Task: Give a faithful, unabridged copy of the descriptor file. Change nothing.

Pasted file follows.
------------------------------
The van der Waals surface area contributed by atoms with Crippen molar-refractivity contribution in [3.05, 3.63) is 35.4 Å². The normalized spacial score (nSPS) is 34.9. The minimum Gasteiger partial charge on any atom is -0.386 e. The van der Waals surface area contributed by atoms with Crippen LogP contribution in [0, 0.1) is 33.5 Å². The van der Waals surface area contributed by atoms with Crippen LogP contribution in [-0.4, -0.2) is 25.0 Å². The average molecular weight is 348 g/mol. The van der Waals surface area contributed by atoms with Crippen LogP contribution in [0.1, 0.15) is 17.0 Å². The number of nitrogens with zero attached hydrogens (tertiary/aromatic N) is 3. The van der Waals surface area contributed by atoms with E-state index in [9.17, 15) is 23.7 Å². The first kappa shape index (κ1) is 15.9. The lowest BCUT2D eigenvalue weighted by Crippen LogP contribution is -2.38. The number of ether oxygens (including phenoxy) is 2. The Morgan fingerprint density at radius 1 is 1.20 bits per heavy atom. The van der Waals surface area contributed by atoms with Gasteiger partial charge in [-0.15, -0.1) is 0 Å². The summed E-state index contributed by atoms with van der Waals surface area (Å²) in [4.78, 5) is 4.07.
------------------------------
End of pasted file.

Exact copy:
The van der Waals surface area contributed by atoms with Crippen molar-refractivity contribution in [3.05, 3.63) is 35.4 Å². The normalized spacial score (nSPS) is 34.9. The minimum Gasteiger partial charge on any atom is -0.386 e. The van der Waals surface area contributed by atoms with Crippen LogP contribution in [0, 0.1) is 33.5 Å². The van der Waals surface area contributed by atoms with Crippen LogP contribution in [-0.4, -0.2) is 25.0 Å². The average molecular weight is 348 g/mol. The van der Waals surface area contributed by atoms with Crippen LogP contribution in [0.1, 0.15) is 17.0 Å². The number of nitrogens with zero attached hydrogens (tertiary/aromatic N) is 3. The van der Waals surface area contributed by atoms with E-state index in [9.17, 15) is 23.7 Å². The first kappa shape index (κ1) is 15.9. The lowest BCUT2D eigenvalue weighted by Crippen LogP contribution is -2.38. The number of ether oxygens (including phenoxy) is 2. The Morgan fingerprint density at radius 1 is 1.20 bits per heavy atom. The van der Waals surface area contributed by atoms with Gasteiger partial charge in [-0.15, -0.1) is 0 Å². The summed E-state index contributed by atoms with van der Waals surface area (Å²) in [4.78, 5) is 4.07.